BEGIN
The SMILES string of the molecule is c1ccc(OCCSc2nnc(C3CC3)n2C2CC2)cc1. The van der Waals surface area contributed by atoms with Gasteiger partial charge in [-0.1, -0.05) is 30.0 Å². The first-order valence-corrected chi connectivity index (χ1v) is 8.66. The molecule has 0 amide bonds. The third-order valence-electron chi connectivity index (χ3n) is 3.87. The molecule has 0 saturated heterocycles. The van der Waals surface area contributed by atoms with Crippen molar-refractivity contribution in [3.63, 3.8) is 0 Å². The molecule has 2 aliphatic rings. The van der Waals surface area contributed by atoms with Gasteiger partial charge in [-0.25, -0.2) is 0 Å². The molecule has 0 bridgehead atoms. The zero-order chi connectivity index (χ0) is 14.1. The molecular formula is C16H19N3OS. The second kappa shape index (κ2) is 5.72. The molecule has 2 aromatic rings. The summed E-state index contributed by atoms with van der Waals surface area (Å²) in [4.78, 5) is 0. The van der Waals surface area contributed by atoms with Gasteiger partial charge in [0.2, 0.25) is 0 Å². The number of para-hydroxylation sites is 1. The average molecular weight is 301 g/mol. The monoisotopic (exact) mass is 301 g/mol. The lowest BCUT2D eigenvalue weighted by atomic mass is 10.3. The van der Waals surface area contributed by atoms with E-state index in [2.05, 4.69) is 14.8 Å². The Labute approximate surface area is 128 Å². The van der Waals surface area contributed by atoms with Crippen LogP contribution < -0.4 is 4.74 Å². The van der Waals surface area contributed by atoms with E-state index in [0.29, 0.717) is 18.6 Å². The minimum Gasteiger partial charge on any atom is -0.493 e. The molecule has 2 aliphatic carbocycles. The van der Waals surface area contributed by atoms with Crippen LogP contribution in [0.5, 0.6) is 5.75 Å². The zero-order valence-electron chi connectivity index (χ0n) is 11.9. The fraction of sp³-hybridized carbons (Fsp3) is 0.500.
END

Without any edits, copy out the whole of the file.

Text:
The SMILES string of the molecule is c1ccc(OCCSc2nnc(C3CC3)n2C2CC2)cc1. The van der Waals surface area contributed by atoms with Gasteiger partial charge in [-0.1, -0.05) is 30.0 Å². The first-order valence-corrected chi connectivity index (χ1v) is 8.66. The molecule has 0 amide bonds. The third-order valence-electron chi connectivity index (χ3n) is 3.87. The molecule has 0 saturated heterocycles. The van der Waals surface area contributed by atoms with Crippen molar-refractivity contribution in [3.63, 3.8) is 0 Å². The molecule has 2 aliphatic rings. The van der Waals surface area contributed by atoms with Gasteiger partial charge in [-0.25, -0.2) is 0 Å². The molecule has 0 bridgehead atoms. The zero-order chi connectivity index (χ0) is 14.1. The molecular formula is C16H19N3OS. The second kappa shape index (κ2) is 5.72. The molecule has 2 aromatic rings. The summed E-state index contributed by atoms with van der Waals surface area (Å²) in [4.78, 5) is 0. The van der Waals surface area contributed by atoms with Gasteiger partial charge in [0.2, 0.25) is 0 Å². The number of para-hydroxylation sites is 1. The average molecular weight is 301 g/mol. The monoisotopic (exact) mass is 301 g/mol. The lowest BCUT2D eigenvalue weighted by atomic mass is 10.3. The van der Waals surface area contributed by atoms with E-state index in [2.05, 4.69) is 14.8 Å². The Labute approximate surface area is 128 Å². The van der Waals surface area contributed by atoms with Crippen LogP contribution < -0.4 is 4.74 Å². The van der Waals surface area contributed by atoms with E-state index in [0.29, 0.717) is 18.6 Å². The minimum Gasteiger partial charge on any atom is -0.493 e. The molecule has 2 aliphatic carbocycles. The van der Waals surface area contributed by atoms with Crippen LogP contribution in [0.5, 0.6) is 5.75 Å². The zero-order valence-electron chi connectivity index (χ0n) is 11.9. The fraction of sp³-hybridized carbons (Fsp3) is 0.500.